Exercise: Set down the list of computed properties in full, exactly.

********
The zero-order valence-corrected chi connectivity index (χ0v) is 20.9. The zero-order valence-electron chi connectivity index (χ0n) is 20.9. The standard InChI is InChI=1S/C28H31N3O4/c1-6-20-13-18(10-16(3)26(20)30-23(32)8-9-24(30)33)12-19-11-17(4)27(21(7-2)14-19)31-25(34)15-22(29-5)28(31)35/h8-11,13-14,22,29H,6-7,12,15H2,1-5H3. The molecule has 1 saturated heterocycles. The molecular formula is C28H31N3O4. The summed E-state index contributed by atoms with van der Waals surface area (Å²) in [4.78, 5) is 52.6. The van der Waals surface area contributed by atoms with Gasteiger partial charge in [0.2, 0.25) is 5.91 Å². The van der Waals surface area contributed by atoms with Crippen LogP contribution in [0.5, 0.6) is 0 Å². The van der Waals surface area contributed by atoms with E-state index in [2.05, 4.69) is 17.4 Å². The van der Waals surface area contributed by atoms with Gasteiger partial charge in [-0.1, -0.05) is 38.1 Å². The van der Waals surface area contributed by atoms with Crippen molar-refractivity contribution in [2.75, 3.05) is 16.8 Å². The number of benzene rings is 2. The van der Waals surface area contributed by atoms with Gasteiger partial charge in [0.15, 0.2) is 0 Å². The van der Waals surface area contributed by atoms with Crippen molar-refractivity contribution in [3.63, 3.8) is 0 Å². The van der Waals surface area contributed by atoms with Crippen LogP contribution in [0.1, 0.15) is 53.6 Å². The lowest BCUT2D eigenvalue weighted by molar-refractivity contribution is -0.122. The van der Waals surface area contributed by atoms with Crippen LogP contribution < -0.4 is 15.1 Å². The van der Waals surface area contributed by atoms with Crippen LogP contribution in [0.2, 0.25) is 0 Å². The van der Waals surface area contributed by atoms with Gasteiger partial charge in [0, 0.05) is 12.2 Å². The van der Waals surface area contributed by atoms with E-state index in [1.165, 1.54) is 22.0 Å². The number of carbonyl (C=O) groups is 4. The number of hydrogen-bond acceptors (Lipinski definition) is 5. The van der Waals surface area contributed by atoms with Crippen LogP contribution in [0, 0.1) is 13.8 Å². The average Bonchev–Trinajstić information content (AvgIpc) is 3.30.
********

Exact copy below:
The zero-order valence-corrected chi connectivity index (χ0v) is 20.9. The zero-order valence-electron chi connectivity index (χ0n) is 20.9. The standard InChI is InChI=1S/C28H31N3O4/c1-6-20-13-18(10-16(3)26(20)30-23(32)8-9-24(30)33)12-19-11-17(4)27(21(7-2)14-19)31-25(34)15-22(29-5)28(31)35/h8-11,13-14,22,29H,6-7,12,15H2,1-5H3. The molecule has 1 saturated heterocycles. The molecular formula is C28H31N3O4. The summed E-state index contributed by atoms with van der Waals surface area (Å²) in [4.78, 5) is 52.6. The van der Waals surface area contributed by atoms with Gasteiger partial charge in [0.2, 0.25) is 5.91 Å². The van der Waals surface area contributed by atoms with Crippen LogP contribution in [0.5, 0.6) is 0 Å². The van der Waals surface area contributed by atoms with E-state index in [2.05, 4.69) is 17.4 Å². The van der Waals surface area contributed by atoms with Gasteiger partial charge in [-0.1, -0.05) is 38.1 Å². The van der Waals surface area contributed by atoms with Crippen molar-refractivity contribution in [2.75, 3.05) is 16.8 Å². The number of benzene rings is 2. The van der Waals surface area contributed by atoms with Gasteiger partial charge in [0.15, 0.2) is 0 Å². The van der Waals surface area contributed by atoms with Crippen molar-refractivity contribution in [3.63, 3.8) is 0 Å². The van der Waals surface area contributed by atoms with Crippen LogP contribution in [0.1, 0.15) is 53.6 Å². The lowest BCUT2D eigenvalue weighted by molar-refractivity contribution is -0.122. The van der Waals surface area contributed by atoms with Crippen LogP contribution < -0.4 is 15.1 Å². The van der Waals surface area contributed by atoms with Crippen LogP contribution in [0.2, 0.25) is 0 Å². The van der Waals surface area contributed by atoms with Gasteiger partial charge in [0, 0.05) is 12.2 Å². The van der Waals surface area contributed by atoms with E-state index in [1.165, 1.54) is 22.0 Å². The number of carbonyl (C=O) groups is 4. The number of hydrogen-bond acceptors (Lipinski definition) is 5. The van der Waals surface area contributed by atoms with Crippen LogP contribution in [0, 0.1) is 13.8 Å². The average Bonchev–Trinajstić information content (AvgIpc) is 3.30.